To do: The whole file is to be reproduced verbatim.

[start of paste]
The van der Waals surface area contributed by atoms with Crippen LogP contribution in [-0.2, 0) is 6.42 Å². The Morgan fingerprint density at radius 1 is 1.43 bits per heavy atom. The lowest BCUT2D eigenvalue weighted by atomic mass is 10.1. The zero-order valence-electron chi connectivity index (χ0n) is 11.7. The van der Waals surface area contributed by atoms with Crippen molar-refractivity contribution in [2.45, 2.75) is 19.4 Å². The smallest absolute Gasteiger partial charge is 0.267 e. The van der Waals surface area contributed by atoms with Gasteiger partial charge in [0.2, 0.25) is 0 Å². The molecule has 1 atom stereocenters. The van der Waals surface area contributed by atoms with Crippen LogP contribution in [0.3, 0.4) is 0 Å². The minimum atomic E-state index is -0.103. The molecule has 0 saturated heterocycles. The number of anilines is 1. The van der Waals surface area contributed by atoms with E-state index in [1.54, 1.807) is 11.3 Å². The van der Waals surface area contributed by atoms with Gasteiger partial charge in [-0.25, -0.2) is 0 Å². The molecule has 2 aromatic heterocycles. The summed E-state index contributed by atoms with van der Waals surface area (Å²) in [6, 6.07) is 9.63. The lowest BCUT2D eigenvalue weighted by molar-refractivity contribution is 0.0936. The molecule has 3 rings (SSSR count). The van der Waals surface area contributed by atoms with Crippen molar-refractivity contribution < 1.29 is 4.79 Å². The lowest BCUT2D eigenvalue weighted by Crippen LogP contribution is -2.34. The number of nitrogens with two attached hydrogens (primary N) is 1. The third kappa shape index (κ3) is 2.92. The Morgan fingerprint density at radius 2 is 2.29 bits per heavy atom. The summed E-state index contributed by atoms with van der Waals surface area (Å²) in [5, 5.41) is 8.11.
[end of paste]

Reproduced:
The van der Waals surface area contributed by atoms with Crippen LogP contribution in [-0.2, 0) is 6.42 Å². The Morgan fingerprint density at radius 1 is 1.43 bits per heavy atom. The lowest BCUT2D eigenvalue weighted by atomic mass is 10.1. The zero-order valence-electron chi connectivity index (χ0n) is 11.7. The van der Waals surface area contributed by atoms with Crippen molar-refractivity contribution in [2.45, 2.75) is 19.4 Å². The smallest absolute Gasteiger partial charge is 0.267 e. The van der Waals surface area contributed by atoms with Gasteiger partial charge in [0.2, 0.25) is 0 Å². The molecule has 1 atom stereocenters. The van der Waals surface area contributed by atoms with Crippen LogP contribution in [0.3, 0.4) is 0 Å². The minimum atomic E-state index is -0.103. The molecule has 0 saturated heterocycles. The number of anilines is 1. The van der Waals surface area contributed by atoms with E-state index in [1.54, 1.807) is 11.3 Å². The van der Waals surface area contributed by atoms with Gasteiger partial charge in [-0.25, -0.2) is 0 Å². The molecule has 2 aromatic heterocycles. The summed E-state index contributed by atoms with van der Waals surface area (Å²) in [6, 6.07) is 9.63. The lowest BCUT2D eigenvalue weighted by molar-refractivity contribution is 0.0936. The molecule has 3 rings (SSSR count). The van der Waals surface area contributed by atoms with Crippen molar-refractivity contribution < 1.29 is 4.79 Å². The lowest BCUT2D eigenvalue weighted by Crippen LogP contribution is -2.34. The number of nitrogens with two attached hydrogens (primary N) is 1. The third kappa shape index (κ3) is 2.92. The Morgan fingerprint density at radius 2 is 2.29 bits per heavy atom. The summed E-state index contributed by atoms with van der Waals surface area (Å²) in [5, 5.41) is 8.11.